DIY and design influencer Drew Michael Scott of Lone Fox Home teamed up with Desenio for a collection of prints inspired by Scott’s Transforming Spaces video series. Spanning hand-painted still lifes, abstract painting and line art, the resulting collection includes 12 prints that Scott plans to incorporate into his own home, demonstrating how wall art has the ability to re-imagine a space.

Recommended Reading

Kelly Wearstler has long been one of the biggest names in the design industry, beloved for an aesthetic that seems to transcend traditional boundaries. For The New York Times, Jessica Testa checks in with Wearstler ahead of the debut of her upcoming book Synchronicity, attempting to define her enigmatic style—while for her part, the designer shares a glimpse of what’s currently catching her eye, including the emerging uses for AI in design.

The Writers Guild of America reached a deal with studios on a new contract earlier this week following a grueling monthslong strike that forced many industry members to get creative about their sources of income. For some, the design world provided the perfect temporary solution. As Adriane Quinlan writes for Curbed, many took up design jobs during the long interim: Prop fabricators became furniture-makers, set decorators took on traditional interiors, and various painters and builders of temporary scenes also turned their attention to real-world design. Now, even after the strike’s end, some are deciding to make the switch permanent.

Cue the Applause

Dallas Market Center and creative home furnishings network ART announced that Maria Mullen, chief executive officer of Hubbardton Forge, will receive the Academy of Achievement honor at the 34th annual ARTS Awards, set to take place on January 12, 2024, during the annual Dallas Total Home & Gift Market. In addition to Mullen, dozens of honorees across several categories—including retailers, manufacturers, designers and sales representatives—will also receive recognition at the upcoming event. For the full list of winners, click here.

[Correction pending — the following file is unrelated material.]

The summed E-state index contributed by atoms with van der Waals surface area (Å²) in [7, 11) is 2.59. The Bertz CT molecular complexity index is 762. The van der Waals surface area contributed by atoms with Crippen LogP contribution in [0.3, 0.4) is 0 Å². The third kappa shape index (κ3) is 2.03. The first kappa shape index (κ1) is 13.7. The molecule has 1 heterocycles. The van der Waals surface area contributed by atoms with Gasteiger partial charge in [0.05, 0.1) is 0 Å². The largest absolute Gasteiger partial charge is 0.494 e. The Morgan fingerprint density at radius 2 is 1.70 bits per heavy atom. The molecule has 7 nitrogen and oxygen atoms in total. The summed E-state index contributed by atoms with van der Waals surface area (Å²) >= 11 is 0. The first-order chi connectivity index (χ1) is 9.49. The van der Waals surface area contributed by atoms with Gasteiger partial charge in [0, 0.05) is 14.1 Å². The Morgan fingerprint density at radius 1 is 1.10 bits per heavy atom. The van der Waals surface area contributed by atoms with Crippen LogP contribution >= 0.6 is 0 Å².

Call for Entries

The Kitchen & Bath Industry Show is now accepting submissions for speakers at its 2024 NextStage event, which brings together industry professionals through panels, discussions, awards and competitions. Potential speakers should possess an original point of view on a subject, along with strong storytelling skills and an understanding of the industry. Themes for next year’s event include wellness, sustainability, technology, and business and trends. To submit an application before the October 13 deadline, click here.

In Memoriam

Jan MacLatchie, a veteran brand strategist in the interior industry, passed away earlier this month at the age of 65. A native of Bucks County, Pennsylvania, MacLatchie got her start in the design world when she joined the team at Artistic Tile in 1999. In the years to follow, she rose through the company’s ranks to eventually become chief strategy officer, before departing to launch her own brand strategy firm in 2009. For nearly 15 years, MacLatchie solidified her place as an industry leader, consulting for a variety of lauded brands such as Crypton Fabric, Holiday House, Chris Burch, Joseph Carini Carpets and Well-Designed. Friends and colleagues remember MacLatchie for her ability to see the potential in emerging designers and artisans, helping them make their vision a reality for the betterment of the industry at large. “Above all, she was an incredible light—and helped mine shine brighter,” Caleb Anderson, designer and co-founder of Well-Designed, shared in a statement.

Homepage image: Drew Michael Scott and Desenio have teamed up for a wall art collection | Courtesy of Desenio